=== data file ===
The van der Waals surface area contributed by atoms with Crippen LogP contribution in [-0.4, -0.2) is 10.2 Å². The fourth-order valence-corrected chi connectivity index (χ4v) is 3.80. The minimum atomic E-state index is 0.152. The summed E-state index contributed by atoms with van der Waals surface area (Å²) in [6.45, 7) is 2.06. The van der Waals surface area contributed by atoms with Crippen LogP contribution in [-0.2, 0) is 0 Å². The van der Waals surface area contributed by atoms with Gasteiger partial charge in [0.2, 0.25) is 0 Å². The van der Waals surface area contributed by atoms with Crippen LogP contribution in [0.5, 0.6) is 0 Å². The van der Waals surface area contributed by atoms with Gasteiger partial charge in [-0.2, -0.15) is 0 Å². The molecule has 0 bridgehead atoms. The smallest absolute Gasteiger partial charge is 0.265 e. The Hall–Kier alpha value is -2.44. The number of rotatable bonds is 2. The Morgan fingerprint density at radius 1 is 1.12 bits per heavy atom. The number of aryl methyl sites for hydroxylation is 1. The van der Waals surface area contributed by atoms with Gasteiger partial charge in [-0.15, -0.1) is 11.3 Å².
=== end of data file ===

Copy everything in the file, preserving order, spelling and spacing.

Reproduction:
The van der Waals surface area contributed by atoms with Crippen LogP contribution in [-0.4, -0.2) is 10.2 Å². The fourth-order valence-corrected chi connectivity index (χ4v) is 3.80. The minimum atomic E-state index is 0.152. The summed E-state index contributed by atoms with van der Waals surface area (Å²) in [6.45, 7) is 2.06. The van der Waals surface area contributed by atoms with Crippen LogP contribution in [-0.2, 0) is 0 Å². The van der Waals surface area contributed by atoms with Gasteiger partial charge in [0.2, 0.25) is 0 Å². The van der Waals surface area contributed by atoms with Crippen LogP contribution in [0.5, 0.6) is 0 Å². The van der Waals surface area contributed by atoms with Gasteiger partial charge in [-0.2, -0.15) is 0 Å². The molecule has 0 bridgehead atoms. The smallest absolute Gasteiger partial charge is 0.265 e. The Hall–Kier alpha value is -2.44. The number of rotatable bonds is 2. The Morgan fingerprint density at radius 1 is 1.12 bits per heavy atom. The number of aryl methyl sites for hydroxylation is 1. The van der Waals surface area contributed by atoms with Gasteiger partial charge in [-0.15, -0.1) is 11.3 Å².